They were not satisfied with the deal with Vinyl Solution as it was a pure hardcore label at that time. The label did little promotion for Bolt Thrower and their blend of death metal and hardcore punk, so after one album Bolt Thrower decided to leave Vinyl Solution and were signed by Earache Records. Earache Records had also signed many other death metal bands including Carcass and Napalm Death. The production of this album was poor, though it was an improvement on previous attempts. The artwork was done by Games Workshop as a gaming supplement they produced had a similar name to the album Bolt Thrower was about to release. After Games Workshop heard the recording of the songs for Bolt Thrower's second Peel session, which was recorded on November 6, 1988,[2] they offered to do the expensive artwork for Bolt Thrower's album, an offer the band quickly accepted. The record was released in 1989 with the title of Realm of Chaos and with the subtitle Slaves to Darkness. Most of the lyrics to the songs were also influenced by the game, but not merely because of the deal with Games Workshop. Karl, Andy and Gavin were very much into the games Games Workshop produced and they wrote a couple of songs about these games. Some obvious examples are "Plague Bearer" and "World Eater". Most lyrics can however be projected on war, the general theme Bolt Thrower uses. After the recording of Realm of Chaos they went on the Grindcrusher Tour with label mates Napalm Death, Carcass and Morbid Angel. On the Cenotaph EP one song ("Realm of Chaos") appears that is recorded during this tour. This EP also features the two CD-bonus tracks from War Master and Realm of Chaos plus the song "Cenotaph".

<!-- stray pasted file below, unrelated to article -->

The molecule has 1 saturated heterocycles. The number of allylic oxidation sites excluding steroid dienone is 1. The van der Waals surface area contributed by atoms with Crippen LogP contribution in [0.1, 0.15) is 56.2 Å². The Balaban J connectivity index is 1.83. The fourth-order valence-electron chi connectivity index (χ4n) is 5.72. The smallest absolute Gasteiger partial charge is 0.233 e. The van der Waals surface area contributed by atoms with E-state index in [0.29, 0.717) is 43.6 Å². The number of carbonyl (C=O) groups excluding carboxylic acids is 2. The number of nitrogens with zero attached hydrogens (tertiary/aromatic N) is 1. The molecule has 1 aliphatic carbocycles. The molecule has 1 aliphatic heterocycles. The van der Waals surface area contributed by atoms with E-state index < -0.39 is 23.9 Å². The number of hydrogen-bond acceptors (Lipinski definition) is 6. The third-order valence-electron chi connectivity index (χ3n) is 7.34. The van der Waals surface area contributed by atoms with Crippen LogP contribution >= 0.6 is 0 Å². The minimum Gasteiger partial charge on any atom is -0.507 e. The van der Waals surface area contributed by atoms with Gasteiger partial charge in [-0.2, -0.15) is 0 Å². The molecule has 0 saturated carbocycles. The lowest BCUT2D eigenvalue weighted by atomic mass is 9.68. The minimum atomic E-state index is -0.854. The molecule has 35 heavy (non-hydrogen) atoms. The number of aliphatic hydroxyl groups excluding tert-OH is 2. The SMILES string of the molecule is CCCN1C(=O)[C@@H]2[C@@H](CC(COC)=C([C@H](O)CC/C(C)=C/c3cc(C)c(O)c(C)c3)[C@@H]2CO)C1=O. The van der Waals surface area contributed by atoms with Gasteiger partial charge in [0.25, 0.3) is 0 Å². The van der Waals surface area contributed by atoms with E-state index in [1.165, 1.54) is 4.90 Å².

Continuing, they recorded their third and final Peel session on July 22, 1990.[2] On this three songs from the upcoming album were performed in raw versions as well as "Lost Souls Domain" off Realm Of Chaos. Next step in the history of Bolt Thrower was the album titled War Master. It was recorded, as the previous album, in the Slaughterhouse studios, which burnt down two weeks after the recordings were completed. Again Games Workshop offered to do their artwork; however as it was considered too expensive, Bolt Thrower declined the offer. The former head-designer of Games Workshop would do the artwork, resulting in quite similar artwork as that of Realm of Chaos. For the U.S. tour they did to promote the War Master album, they used an old U.S. school bus as tour bus, loaded with many computer games. All three Peel sessions were then released on one CD named The Peel Sessions 1988–90 in 1991.

Their next step was the album The IVth Crusade. The title has a double meaning, as it was their fourth studio album (not counting the Peel sessions), but the album title also refers to the Fourth Crusade and the capturing of Constantinople. The cover artwork is a painting from Eugène Delacroix, showing "The Entry of the Crusaders in Constantinople".